FCC Lumbers Along with Net Neutrality
If net neutrality didn’t exist, would it be necessary to invent it? Doubtful. It’s not like tech policy makers don’t have a host of pressing issues begging for resolution. Off the top of my head:
- Putting radio frequency spectrum to its best and highest uses
- Enabling poor people to enjoy the Internet’s benefits through ACP and other means
- Closing the broadband coverage gap through the BEAD program or other means
- Protecting Internet users from identity theft through privacy regulations and other means
- Stemming the tide of intentionally harmful disinformation undermining public health
- Curbing the Internet’s propensity to form concentrations of market power through unchecked mergers and acquisitions
- Effectively unregulated marketplaces for illicit goods and services
- Rampant theft of intellectual property
- Ransomware and other forms of black-hat hacking
- Malicious gatekeeping
…et alia and et cetera.
So why does the FCC majority seem to think that it needs to spend a good chunk of its time on a twenty year old open issue that has never made a positive difference anywhere at any time? This is one of tech policy’s most mysterious conundrums.
It’s Hard to Admit You Were Wrong
The FCC does have time on its hands due to the Biden Administration’s decision to task NTIA with the BEAD program, a gratuitous insult to the FCC’s history and expertise in managing grant programs. The first group of the administration’s tech policy advisors apparently aren’t good at their jobs.
The BEAD program is structured like welfare programs Medicaid and TNAF: block grants to states for state-designed programs conforming to loose federal guidelines. This means some states will administer the money well and others won’t.
In particular, the state programs don’t display deep knowledge the tradeoffs between fiber-based xPON, coaxial DOCSIS, fixed and mobile 5G, alternative fixed wireless access technologies, and LEO and GEO satellites. Some states will burn through their grant money without solving the coverage problem, as Chair Rogers and Chairman Latta have pointed out.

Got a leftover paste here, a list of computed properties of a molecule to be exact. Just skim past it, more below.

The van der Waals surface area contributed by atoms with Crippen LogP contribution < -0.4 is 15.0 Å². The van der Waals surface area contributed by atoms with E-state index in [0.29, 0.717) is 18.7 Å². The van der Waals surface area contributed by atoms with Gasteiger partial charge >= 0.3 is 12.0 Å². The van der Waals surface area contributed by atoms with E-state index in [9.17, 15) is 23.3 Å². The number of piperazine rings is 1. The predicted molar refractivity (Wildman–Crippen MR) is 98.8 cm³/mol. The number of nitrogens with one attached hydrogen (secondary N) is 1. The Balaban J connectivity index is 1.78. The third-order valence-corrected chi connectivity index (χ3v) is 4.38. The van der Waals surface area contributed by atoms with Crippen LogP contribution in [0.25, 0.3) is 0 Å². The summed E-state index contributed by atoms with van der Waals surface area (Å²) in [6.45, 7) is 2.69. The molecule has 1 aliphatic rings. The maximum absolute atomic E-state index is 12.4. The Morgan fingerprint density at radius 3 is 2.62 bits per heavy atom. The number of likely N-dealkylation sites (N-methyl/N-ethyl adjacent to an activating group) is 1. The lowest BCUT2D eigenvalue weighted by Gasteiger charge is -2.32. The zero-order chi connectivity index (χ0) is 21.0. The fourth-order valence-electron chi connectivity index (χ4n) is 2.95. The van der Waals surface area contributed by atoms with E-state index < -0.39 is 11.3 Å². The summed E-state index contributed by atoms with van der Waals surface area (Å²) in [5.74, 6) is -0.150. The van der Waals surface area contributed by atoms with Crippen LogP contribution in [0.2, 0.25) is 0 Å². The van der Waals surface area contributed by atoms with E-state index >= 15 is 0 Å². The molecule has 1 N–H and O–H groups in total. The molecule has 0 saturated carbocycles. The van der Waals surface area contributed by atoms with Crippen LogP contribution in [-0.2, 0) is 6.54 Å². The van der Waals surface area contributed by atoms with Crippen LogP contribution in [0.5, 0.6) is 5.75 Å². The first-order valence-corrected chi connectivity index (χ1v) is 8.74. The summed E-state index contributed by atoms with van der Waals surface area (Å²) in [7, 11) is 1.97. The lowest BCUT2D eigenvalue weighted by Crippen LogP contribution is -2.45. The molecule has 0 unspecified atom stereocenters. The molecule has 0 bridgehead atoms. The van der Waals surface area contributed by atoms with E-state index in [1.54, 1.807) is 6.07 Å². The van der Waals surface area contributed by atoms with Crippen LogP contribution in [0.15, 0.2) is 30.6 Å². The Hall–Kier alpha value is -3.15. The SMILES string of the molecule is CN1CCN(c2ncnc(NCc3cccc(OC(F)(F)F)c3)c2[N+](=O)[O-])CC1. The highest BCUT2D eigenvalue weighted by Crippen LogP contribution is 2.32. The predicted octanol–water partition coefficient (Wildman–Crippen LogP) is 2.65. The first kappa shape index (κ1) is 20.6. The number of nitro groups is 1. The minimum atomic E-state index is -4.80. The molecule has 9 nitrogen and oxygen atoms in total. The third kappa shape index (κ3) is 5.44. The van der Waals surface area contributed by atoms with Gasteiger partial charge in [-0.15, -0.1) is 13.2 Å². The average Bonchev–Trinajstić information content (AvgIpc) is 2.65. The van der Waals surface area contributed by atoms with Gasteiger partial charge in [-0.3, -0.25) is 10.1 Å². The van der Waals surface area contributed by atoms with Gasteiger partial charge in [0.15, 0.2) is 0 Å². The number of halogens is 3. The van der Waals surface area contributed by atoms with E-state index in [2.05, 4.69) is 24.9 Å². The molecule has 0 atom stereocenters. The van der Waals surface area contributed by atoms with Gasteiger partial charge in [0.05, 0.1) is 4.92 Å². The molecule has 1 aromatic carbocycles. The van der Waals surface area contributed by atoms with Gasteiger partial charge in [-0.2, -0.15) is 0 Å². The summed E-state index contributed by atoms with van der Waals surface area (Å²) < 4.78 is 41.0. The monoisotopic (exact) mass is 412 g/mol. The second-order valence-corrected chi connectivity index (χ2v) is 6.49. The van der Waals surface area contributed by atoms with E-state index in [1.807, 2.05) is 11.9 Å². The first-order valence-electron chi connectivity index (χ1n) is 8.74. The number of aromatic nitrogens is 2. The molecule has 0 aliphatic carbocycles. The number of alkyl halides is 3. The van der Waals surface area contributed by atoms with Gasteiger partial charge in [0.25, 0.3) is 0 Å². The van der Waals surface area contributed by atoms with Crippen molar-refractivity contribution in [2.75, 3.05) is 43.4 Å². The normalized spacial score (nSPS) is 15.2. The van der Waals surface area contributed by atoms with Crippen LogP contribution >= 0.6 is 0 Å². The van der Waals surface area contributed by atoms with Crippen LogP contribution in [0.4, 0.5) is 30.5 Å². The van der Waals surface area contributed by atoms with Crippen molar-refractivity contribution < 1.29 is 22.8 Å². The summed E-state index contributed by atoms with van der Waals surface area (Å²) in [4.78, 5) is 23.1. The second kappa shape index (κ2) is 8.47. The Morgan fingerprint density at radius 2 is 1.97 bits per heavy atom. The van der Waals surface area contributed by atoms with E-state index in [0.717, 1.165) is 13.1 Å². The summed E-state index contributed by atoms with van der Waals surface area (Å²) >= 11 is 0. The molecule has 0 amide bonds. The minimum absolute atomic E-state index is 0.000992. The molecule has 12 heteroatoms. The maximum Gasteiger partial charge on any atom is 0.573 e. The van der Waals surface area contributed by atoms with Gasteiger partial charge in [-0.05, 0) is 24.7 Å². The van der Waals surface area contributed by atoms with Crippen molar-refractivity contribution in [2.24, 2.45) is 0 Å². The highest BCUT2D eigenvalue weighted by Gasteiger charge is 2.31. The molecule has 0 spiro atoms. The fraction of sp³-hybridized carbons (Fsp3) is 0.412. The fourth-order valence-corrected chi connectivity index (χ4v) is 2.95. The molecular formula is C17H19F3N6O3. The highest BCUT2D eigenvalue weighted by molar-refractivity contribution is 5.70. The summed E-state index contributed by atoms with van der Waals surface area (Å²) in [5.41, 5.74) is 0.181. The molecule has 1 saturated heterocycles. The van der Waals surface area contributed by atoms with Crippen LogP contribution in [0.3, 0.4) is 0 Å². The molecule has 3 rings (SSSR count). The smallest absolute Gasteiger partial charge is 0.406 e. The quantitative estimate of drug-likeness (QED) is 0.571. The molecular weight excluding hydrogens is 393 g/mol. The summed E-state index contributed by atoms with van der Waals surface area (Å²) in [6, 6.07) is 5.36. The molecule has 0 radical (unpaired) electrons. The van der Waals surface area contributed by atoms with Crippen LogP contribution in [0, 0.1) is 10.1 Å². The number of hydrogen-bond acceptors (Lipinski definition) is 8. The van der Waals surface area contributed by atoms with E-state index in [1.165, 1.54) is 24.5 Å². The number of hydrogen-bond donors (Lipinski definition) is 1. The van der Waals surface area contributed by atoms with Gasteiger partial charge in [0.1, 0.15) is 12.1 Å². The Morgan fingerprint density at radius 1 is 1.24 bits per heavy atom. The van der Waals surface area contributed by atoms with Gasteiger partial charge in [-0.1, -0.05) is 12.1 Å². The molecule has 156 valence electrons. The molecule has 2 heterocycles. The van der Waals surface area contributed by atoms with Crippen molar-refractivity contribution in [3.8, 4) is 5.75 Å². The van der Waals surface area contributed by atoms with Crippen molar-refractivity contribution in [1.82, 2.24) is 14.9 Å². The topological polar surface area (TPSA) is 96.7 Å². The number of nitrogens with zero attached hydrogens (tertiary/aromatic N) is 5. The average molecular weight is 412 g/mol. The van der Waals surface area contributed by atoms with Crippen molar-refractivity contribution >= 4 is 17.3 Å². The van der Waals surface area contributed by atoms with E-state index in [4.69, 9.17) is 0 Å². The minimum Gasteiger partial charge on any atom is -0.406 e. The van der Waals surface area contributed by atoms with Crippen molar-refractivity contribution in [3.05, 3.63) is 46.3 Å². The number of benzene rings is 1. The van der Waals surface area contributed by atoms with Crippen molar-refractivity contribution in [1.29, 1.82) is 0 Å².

BEAD is in Trouble
My state, Colorado, is oversubscribed by a factor of four. A program intended to bring broadband everywhere can’t pay for xPON everywhere. BEAD has a twentieth century bias, a preference for a vastly over-touted technology.
The FCC’s National Broadband Plan broke new ground by including wireless in its analysis; it was the first such national plan of the iPhone era. But NTIA and the laggard states are pretending that wireless is an altogether unsavory technology.
This sentiment is driven by the long-standing tendency to evaluate broadband based on raw capacity alone, giving no credit for meeting genuine needs with a reliable and cost effective technology. In the early 2000s, this norm elevated fiber to the status of the only true broadband.
Consumer Sentiment Meets Government Mandates
Consumers don’t see it that way. According to the latest J. D. Power survey, wireless Internet subscribers are more satisfied with their services than those who subscribe to completely wire-based offerings:
Overall satisfaction among wireless internet customers (5G or 4G LTE home internet) averages 748 (on a 1,000-point scale), while overall satisfaction among wired (fiber and cable) and satellite internet customers averages notably lower—712 and 577, respectively, according to the J.D. Power 2023 U.S. Residential Internet Service Provider Satisfaction Study released today. These differences are primarily driven by gaps in satisfaction with cost of internet service, with cost satisfaction among wireless customers averaging more than 90 points above that of wired customers and nearly 190 points above that of satellite internet customers.
It’s close, but consumers clearly don’t regard FWA as some sort of makeshift, backward tech. Coverage for the best 5G is still spotty today, but it’s already much better than it was just two years ago.
This is to say that a program administered by the FCC would have avoided NTIA’s rookie mistakes, not that fiber is obsolete or 5G is over-hyped. We now know that the killer app for 5G is residential broadband.